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Re: [xml-dev] RE: Namespaces Best Practice
- From: Jonathan Borden <firstname.lastname@example.org>
- To: Tony.Coates@reuters.com, email@example.com
- Date: Fri, 21 Sep 2001 08:38:12 -0400
> I was told that the XSLT spec is likely to tighten up to stop processors
from trying to
> put all namespace declarations at the top. There are two reasons for
this. One is
> for performance, as mentioned in a previous post. The other is that
> prefixes are allowed to be re-used in different parts of a document for
> namespaces, and XSLT is sensitive to the prefix as well as the namespace,
> there is no (simple) general mechanism by which you actually can move all
> namespace declarations to the top in all possible cases.
Actually there is a simple straightforward algorithm to do this exact thing
(in the non-streaming case).
Algorithm to normalize namespace prefixes
During the parse phase phase, build a map of prefix/namespaceURI bindings.
Remove all duplicate prefix/namespaceURI bindings by only using the first
prefix declared on a namespaceURI and renaming any prefix declared on a
namespaceURI already in the map.
During the serialization phase, emit the prefix/ns bindings at xmlns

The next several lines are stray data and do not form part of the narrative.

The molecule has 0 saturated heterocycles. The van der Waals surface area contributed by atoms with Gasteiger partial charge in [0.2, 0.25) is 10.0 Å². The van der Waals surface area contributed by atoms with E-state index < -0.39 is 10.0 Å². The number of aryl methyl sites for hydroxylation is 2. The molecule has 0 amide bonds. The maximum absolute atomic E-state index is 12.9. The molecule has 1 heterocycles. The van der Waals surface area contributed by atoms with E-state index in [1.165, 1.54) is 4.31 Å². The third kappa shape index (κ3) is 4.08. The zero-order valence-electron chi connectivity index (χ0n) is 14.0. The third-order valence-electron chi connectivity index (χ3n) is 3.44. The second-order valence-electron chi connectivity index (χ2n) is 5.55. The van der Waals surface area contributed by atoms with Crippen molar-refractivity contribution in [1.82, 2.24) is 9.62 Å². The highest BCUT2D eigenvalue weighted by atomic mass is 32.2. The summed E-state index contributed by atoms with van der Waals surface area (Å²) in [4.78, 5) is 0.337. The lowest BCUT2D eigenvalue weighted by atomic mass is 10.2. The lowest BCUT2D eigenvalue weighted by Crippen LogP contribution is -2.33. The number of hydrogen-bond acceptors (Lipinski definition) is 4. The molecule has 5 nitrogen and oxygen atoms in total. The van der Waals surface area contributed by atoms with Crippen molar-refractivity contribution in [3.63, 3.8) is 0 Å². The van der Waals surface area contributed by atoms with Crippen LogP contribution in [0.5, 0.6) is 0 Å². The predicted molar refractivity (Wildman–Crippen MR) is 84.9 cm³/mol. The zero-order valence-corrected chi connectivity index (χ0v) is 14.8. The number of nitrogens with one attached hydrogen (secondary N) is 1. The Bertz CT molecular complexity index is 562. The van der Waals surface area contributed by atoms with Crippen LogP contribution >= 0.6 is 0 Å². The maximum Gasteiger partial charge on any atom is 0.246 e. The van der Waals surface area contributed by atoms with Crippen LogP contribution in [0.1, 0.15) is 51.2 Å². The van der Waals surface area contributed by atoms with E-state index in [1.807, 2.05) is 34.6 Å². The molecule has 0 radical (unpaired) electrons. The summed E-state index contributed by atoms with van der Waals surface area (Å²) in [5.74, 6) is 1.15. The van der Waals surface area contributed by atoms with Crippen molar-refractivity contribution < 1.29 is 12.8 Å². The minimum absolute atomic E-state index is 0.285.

attributes of the root element. As each element/attribute is emitted, lookup
the prefix from the node's namespaceURI in the map.
In the frequent case where a document is parsed, processed and emitted, this
algorithm adds negligable overhead.
> Of course, you can argue that it might be poor practice to re-use
namespace prefixes in this way, but XSLT processor authors shouldn't be
asked to get into the business of only supporting those documents that they
consider exemplars of "good practice".
Programming language processors need to accept all legal forms of a language
... on the other hand people who need to debug programs, or read XML
documents, do appreciate such good practices. I suspect that if we were to
run a "delibately obfuscated XML" contest, documents employing heavy prefix
overloading and mixed use of qualified and unqualified -unprefixed- elements
would carry the day.